Posted in History, My Novels, Research, WWII

The Many Roles of the American Red Cross During WWII

While researching WWII, I kept seeing the American Red Cross involved in a number of areas so I decided to look at what the organization did during that time. I found so much that it will take more than one post to cover everything.

First, a bit of background. The American Red Cross was founded in 1905 and charged with providing “volunteer aid in time of war to the sick and wounded of the armed forces” and with providing communications between the people and the military. The ARC was also to provide relief from suffering “caused by pestilence, famine, fire, floods and other great national calamities.”

That’s a tall order. And it encompasses a wide range of activities. In this first post I’m going focus on some of the Red Cross activities in the medical field.

Red Cross Nurses

The American Red Cross trained and certified nurses for service in the military beginning before the First World War. World War II created a shortage of trained nurses in the United States as civilian nurses joined the Army and Navy Nurse Corps. More were needed as the casualties increased, not only overseas but also in the numerous military hospitals established across the country. On the home front the nurses trained by the Red Cross filled the vacancies caused by military service and took on the medical care of civilians. Also Red Cross Volunteer Nurses Aides and Volunteer Dietitian Aides provided assistance to both military and civilian hospitals. Again, the Red Cross trained these volunteers.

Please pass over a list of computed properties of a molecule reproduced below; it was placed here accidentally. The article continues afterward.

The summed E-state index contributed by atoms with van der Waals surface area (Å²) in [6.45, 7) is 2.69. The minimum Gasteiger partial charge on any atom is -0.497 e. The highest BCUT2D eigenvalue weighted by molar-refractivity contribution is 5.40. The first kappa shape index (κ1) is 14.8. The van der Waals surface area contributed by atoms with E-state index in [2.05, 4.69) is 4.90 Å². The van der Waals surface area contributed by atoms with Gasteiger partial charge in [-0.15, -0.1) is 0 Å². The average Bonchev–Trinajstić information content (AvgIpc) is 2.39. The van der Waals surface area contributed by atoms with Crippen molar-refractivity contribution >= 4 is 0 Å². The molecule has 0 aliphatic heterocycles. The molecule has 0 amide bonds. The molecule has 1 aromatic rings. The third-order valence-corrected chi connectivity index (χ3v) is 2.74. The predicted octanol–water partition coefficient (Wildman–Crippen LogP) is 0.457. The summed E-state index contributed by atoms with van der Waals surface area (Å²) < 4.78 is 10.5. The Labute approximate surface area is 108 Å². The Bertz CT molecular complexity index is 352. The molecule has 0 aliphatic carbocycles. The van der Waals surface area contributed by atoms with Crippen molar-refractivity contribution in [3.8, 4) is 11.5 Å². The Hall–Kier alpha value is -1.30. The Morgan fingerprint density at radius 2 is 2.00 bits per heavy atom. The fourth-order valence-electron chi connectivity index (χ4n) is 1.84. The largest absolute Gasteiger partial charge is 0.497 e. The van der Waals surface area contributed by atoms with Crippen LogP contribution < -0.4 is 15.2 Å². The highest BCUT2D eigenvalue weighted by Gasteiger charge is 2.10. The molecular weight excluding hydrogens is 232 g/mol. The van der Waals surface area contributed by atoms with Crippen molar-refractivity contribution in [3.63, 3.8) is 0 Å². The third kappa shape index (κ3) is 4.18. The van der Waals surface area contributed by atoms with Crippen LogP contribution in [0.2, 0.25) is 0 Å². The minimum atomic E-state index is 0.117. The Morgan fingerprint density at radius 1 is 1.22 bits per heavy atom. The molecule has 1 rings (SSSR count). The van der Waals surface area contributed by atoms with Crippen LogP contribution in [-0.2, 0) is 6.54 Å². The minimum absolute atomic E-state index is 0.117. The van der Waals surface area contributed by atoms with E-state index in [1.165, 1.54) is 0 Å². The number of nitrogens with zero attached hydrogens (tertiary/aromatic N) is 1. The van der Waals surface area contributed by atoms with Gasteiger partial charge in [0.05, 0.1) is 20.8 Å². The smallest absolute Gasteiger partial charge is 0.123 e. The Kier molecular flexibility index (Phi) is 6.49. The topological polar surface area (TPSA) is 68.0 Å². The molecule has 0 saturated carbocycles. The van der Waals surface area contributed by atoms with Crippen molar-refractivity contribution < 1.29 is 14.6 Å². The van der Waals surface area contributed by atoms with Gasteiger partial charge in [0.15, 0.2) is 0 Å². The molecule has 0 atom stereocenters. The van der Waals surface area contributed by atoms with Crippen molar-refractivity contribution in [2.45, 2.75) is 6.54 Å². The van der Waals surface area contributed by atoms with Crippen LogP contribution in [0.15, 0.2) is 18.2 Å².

Blood and Plasma

Even before the U.S. entered the war, the American Red Cross began to collect blood and process it into liquid plasma to send to England where the fighting and bombing had created a shortage. Under the direction of Dr. Charles Drew, the African-American blood specialist, that effort succeeded. After that the military asked the Red Cross to set up a Blood Donor Service to collect blood donations and process the blood into dried blood plasma that could be more easily stored and shipped overseas. Dr. Drew headed this up and before the Japanese attack in December 1941 blood donation centers had been set up across the country including a number of mobile units. The dried blood plasma saved many lives on the battlefield and the program served as a model for post-war civilian blood collection.